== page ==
December 20th, 1945

Hello Darling;

“I’m in love honey, no one else will do Honey” they are just playing it on the A.F.N program and boy does it ever make me think of you. I have got your pictures in front of me and gosh, I think you are lovely and I love you an awful lot. I kind of sound as though I miss you and I certainly do dearest. But I might be seeing you sooner than I expected, but do not count on me being home before the end of February.
Well let me see what I have done this last week. Sunday night I went to the show, Monday I stayed in and played cards with the boys. Tuesday I went to the show, Wednesday I went out with the boys in the office tot he oldest pub in England and had a night of drinking. I only had 3 pints of beer and a couple of brandies I was not in very bad shape. I guess Pop Booth has got his stock in, lucky guy.
By the ay dear, a year ago tomorrow I came home for my 5 days leave. I arrived in at 7 AM in the morning but gosh, has the time gone by very quickly. This time next year we will all be together and being separated will all seem like a bad dream.
Well, by the time you receive this letter Dad will be back home I guess, and you will know all about his adventures over here. I hope Mom does not hold it against him for too long, even though he was away for so long.
Dear, I do not mean to be a pest but what have you been thinking about where we are going to live when I get back home? I know it is practically impossible to get a place but see if you can locate anything. Dorris’ Moore might be able to speak to her landlord. Darn it, I wish Mom had not sold her house on Browning Ave that would have been swell for us.
By the way what is Percy’s last name? I will try and locate him if he is still over here. I am not looking too forward to Christmas over here so if I could be with someone who I know a little it would make it a little more tolerable to be away from you and Donna this Christmas.
I am missing all the little things that Donna is doing but you keep telling me in your letters about the silly things that she does and what she is saying and how she is climbing all over the furniture with no cares in the world. It means everything to me.
So for now, all my love to a swell wife and mother,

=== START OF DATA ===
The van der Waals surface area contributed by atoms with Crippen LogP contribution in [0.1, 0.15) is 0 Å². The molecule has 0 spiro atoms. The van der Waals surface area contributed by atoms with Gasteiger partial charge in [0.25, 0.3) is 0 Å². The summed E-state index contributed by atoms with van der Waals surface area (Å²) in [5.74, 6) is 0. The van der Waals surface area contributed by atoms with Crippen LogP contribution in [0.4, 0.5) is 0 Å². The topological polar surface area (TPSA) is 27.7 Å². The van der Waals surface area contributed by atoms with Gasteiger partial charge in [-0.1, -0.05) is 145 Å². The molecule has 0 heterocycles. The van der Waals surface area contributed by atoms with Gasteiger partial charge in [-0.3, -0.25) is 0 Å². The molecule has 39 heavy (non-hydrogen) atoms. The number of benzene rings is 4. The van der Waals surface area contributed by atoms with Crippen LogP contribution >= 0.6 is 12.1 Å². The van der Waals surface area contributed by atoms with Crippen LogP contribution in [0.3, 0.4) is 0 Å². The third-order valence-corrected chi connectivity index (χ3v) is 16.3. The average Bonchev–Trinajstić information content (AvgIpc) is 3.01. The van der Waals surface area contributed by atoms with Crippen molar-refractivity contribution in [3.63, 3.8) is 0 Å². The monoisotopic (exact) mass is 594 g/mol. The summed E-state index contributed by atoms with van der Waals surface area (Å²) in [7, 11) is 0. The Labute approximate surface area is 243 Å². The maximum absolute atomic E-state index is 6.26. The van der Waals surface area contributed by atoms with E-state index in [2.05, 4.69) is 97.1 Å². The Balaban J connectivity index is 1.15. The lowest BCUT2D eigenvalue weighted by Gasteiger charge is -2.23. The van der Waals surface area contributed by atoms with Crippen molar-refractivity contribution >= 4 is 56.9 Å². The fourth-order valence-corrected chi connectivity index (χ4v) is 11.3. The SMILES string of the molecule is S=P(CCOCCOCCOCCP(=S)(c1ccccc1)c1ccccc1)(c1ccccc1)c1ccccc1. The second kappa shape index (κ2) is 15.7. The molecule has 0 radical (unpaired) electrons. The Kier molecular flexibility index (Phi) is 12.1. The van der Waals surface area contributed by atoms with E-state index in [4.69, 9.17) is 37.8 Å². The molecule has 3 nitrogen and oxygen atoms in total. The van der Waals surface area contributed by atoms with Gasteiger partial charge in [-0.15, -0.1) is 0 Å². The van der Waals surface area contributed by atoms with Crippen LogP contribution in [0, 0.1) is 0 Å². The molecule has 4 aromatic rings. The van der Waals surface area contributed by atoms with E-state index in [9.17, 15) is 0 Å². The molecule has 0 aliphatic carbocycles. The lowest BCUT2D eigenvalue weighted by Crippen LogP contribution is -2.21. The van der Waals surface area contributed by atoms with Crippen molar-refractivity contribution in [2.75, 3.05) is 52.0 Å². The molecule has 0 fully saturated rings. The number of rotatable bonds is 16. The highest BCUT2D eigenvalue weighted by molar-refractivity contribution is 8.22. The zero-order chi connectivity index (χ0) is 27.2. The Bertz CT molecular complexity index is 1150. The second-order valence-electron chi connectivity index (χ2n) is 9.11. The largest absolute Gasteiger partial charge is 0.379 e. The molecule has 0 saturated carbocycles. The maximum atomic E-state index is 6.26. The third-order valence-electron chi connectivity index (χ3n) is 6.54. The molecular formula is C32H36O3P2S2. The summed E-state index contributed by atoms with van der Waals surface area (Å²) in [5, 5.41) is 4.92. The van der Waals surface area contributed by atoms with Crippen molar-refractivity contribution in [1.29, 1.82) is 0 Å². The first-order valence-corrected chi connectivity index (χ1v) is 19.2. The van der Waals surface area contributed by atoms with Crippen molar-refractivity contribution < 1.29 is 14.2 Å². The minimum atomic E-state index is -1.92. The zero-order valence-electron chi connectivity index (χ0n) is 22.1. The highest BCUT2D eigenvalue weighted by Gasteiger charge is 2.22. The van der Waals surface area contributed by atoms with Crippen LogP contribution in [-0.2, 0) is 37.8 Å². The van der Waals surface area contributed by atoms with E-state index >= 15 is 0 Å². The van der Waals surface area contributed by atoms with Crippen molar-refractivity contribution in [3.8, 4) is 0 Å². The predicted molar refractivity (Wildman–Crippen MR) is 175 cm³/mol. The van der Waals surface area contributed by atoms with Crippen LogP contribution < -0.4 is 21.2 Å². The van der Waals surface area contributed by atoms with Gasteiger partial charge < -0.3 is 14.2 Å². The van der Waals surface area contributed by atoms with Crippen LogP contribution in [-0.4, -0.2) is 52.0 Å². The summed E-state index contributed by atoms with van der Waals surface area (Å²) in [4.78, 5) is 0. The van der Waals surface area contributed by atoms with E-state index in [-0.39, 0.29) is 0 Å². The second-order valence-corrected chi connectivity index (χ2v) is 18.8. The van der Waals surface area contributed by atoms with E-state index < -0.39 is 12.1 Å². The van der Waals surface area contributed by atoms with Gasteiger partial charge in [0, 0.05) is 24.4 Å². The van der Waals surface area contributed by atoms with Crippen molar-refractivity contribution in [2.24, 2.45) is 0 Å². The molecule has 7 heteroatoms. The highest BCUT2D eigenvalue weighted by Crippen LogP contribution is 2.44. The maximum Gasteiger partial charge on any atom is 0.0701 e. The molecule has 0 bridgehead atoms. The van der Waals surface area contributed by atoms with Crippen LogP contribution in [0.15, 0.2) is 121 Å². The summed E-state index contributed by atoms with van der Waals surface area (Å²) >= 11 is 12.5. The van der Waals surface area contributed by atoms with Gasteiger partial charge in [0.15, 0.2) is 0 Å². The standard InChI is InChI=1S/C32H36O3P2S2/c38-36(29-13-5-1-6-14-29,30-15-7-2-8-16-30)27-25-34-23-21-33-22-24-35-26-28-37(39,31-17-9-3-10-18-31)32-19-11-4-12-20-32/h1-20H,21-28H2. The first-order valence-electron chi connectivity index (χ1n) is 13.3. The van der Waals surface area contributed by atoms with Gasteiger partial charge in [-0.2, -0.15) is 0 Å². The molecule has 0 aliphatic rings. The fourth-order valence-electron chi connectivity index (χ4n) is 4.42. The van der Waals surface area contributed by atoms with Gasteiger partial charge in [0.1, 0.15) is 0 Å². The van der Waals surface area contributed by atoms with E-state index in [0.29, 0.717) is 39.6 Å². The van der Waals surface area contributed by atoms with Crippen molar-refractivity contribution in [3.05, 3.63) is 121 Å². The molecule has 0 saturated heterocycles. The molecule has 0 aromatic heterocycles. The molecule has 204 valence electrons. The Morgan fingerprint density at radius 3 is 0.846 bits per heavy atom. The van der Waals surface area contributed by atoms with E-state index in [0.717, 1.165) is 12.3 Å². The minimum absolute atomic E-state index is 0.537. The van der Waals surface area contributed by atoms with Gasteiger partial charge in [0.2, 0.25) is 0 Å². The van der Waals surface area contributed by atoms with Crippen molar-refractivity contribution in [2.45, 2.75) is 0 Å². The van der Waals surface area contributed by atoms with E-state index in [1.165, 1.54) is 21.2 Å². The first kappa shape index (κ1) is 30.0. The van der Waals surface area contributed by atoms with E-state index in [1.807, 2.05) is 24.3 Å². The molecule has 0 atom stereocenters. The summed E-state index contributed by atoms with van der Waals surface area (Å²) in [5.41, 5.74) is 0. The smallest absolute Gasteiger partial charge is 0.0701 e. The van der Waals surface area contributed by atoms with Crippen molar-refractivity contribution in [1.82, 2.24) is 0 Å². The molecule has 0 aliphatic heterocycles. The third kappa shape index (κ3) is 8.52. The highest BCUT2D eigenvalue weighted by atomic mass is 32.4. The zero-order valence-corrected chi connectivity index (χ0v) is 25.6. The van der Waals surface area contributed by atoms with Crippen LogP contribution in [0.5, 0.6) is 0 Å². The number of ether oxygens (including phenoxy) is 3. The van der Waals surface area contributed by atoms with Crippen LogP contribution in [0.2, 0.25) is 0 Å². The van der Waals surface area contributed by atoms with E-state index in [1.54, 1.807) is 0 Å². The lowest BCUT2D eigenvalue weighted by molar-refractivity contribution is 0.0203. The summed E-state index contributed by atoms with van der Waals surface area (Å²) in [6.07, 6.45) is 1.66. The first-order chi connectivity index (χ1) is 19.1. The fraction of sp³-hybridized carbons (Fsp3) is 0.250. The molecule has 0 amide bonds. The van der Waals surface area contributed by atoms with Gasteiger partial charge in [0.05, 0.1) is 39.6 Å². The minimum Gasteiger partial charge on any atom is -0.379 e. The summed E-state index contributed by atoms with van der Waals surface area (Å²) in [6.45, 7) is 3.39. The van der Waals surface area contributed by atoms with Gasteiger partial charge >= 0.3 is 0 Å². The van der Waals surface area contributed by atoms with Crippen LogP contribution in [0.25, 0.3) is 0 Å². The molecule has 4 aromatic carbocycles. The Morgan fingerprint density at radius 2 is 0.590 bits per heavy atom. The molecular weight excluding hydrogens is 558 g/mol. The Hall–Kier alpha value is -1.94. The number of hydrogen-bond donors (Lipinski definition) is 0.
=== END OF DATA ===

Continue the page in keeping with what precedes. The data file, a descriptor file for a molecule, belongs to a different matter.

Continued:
Your loving husband,

Bill

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December 16th, 1945

Hi Darling;

Well here I am again, I am sorry I did not write you sooner, but I have been a little under the weather. I have had a touch of the “flu” for the last 3 days but I am feeling fine now. What I need is you to look after me and also to go to bed with you.
I have not heard from my Dad since last Saturday when he said if I did not hear from him within 2 or 3 days he would be on his way home. So I hope that he is on his way, if he is, he certainly is lucky with all those people ahead of him waiting to go. There are 30,000 brides alone but they have got 2 hospitals for them now and they say they will all be in Canada by the late summer.
Well dear, we will all be out of Bournemouth by the end of January, however that definitely does not mean we will all be going home. I think I will either got to Torguay or Topcliffe which is up near Birmingham. I am sorry that I can’t give you more optimistic news but it is no use to build up your hopes and then be disappointed darling. If you only knew how much I want to get home. I would do anything to get there.
I’ve got a new roommate now, his name is Armstrong, he lives on Carlaw Ave just opposite Withrow Park. He is pretty downhearted though, his wife has left him for some other guy and he cannot seem to get over it. I do not know how people can throw over their wives or husbands like that after being in love, but I do not think that they would love each other as deeply as you and I do, or they couldn’t.
Ross was down for the weekend and I had a little cat with him, nothing very much to report though, he does not like it where he is. I would hate to leave Bournemouth myself, it is a really beautiful place and when I walked down to the beach today, people were sitting on the deck chairs as it was so mild.
Well darling I guess this will be the last letter you have from me before Christmas. I have not sent you what I got for you and Donna yet, but I will be sending them after Christmas when the post is moving a little faster.
And so dearest all my love and a very Happy Christmas,
Your loving husband,

Bill

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December 11th, 1945

Hi Darling;

I am sorry that I am a day late in getting your letter away but U could not get any air mail forms yesterday at all.
Well I received a very nice letter from you yesterday darling and was glad to hear that everything is OK and well under control including our little daughter. So she is sitting at the piano now, gosh it makes me wish I was home so much when you describe her little ways and what she had been doing. So keep me informed dear.
Well the people over here day that it is cold, but I think the weather is just great. It is like October weather back home and for me that is just dandy!
I had a letter from Dad dated Friday saying he thought he would be getting on board a boat for home on Saturday. I did not want to say anything but he sounded so sure I thought I would tell you. But if he is not home by the time you receive this do not say anything to Mom about it.
Well I got my Christmas cards to Canada away last Friday. I sent one to pretty well everybody I could think of but you can send one to anybody you wish dear and say it is from you and Donna. I received Mom’s yesterday.